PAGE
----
FIG. 4 illustrates the structure of a MC-CDMA receiver with parallel interference cancellation. For the sake of clarity, only the part related to a user k has been represented. In FIG. 4, r(i) denotes the output of the FFT, i.e. the vector of frequency components supplied by stage 320 in FIG. 3 at time i.T. These components are subjected to a first equalisation in 410. More precisely, 410 provides for an equalisation for the K-1 transmission channels associated with the users k′=1, . . . K, k′≠k. If we consider the downlink receiver, the transmission channels are identical, the equalisation 410 amounts to a simple multiplication by an L×L matrix and the output is a vector of dimension L. In the uplink receiver however, K-1 matrices are involved, each matrix corresponding to a transmission channel of a user. These K-1 matrices are represented by the tensor {tilde over (Q)}(1), where the index (1) stands for the first cancellation stage. After equalisation, the received MC-CDMA symbols are despread in 420 with the K-1 signatures of the users k′=1, . . . K, k′≠k. and detected in 430. This first estimation does not take into account the MAI. The detected symbols are then respread by said signatures in 440 and the MC-CDMA symbols thus obtained are filtered by K-1 filters modelling the transmission channels of the users k′. Each filter can be represented by an L×L diagonal matrix and the K-1 matrices are represented by the tensor {tilde over (H)}. Here again, if the downlink receiver is considered, the latter matrices are identical. In any case, the K-1 outputs of 450 give the respective contributions of the users k′ to the MAI. They are subtracted from r(i) (delayed so as to compensate for the processing time in 410-450) in 460 1, . . . , 460 K-1. The output of 460 K-1 is a version of r(i) freed of a first estimation of MAI. The process can be repeated so as to refine the estimation of the MAI and jointly improve the detection of the symbols. The last stage is followed by a classical single-user equalisation in 470, despreading in 480 and symbol detection in 490 as in FIG. 2.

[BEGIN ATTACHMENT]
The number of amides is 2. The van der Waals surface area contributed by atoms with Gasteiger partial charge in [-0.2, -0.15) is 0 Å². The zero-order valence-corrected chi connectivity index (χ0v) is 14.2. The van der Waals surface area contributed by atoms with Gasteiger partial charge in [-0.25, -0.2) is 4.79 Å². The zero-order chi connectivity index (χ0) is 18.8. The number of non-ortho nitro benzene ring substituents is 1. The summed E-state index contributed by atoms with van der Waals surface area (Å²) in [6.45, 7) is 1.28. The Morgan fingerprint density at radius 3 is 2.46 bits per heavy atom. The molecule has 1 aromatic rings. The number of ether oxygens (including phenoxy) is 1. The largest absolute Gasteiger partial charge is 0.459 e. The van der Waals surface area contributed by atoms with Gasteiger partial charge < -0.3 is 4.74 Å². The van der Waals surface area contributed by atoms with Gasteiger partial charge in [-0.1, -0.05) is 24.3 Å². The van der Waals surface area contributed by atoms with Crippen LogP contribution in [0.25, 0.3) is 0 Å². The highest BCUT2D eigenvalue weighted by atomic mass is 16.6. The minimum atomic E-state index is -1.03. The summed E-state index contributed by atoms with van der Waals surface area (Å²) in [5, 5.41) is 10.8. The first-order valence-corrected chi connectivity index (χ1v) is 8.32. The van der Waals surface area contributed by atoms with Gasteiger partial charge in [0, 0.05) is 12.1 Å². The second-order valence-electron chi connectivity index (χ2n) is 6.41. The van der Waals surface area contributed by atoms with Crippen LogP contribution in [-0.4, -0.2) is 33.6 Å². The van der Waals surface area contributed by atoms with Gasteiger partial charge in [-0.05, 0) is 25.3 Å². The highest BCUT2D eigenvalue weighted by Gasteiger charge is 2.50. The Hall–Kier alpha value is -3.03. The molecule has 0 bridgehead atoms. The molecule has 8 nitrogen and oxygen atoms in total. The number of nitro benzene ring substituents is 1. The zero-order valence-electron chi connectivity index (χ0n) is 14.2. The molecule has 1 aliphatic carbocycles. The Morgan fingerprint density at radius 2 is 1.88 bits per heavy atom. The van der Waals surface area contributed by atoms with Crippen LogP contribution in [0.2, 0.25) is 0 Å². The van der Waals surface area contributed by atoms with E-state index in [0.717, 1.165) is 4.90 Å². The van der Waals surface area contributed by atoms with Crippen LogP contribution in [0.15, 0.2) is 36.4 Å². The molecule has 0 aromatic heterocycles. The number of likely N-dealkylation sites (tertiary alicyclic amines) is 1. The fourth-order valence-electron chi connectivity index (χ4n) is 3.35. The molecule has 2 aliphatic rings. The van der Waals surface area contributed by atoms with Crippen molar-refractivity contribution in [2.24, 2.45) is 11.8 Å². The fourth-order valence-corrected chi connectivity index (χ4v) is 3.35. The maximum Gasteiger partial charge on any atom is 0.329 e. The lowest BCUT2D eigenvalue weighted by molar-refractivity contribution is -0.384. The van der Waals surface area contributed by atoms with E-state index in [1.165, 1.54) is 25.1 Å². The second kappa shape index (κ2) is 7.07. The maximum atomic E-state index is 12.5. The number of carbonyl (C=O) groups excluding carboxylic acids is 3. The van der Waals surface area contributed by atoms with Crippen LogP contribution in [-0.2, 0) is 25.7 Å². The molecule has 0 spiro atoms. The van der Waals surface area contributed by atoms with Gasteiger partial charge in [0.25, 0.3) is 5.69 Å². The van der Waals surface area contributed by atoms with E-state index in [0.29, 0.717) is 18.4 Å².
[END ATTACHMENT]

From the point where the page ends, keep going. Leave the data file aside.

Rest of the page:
The proposed parallel and serial cancellation schemes in MC-CDMA are rather complex in particular for the uplink receiver since some processing stages are performed at the carrier level and therefore involve (K-1).L operations in parallel where K is the number of users and L is the number of carriers.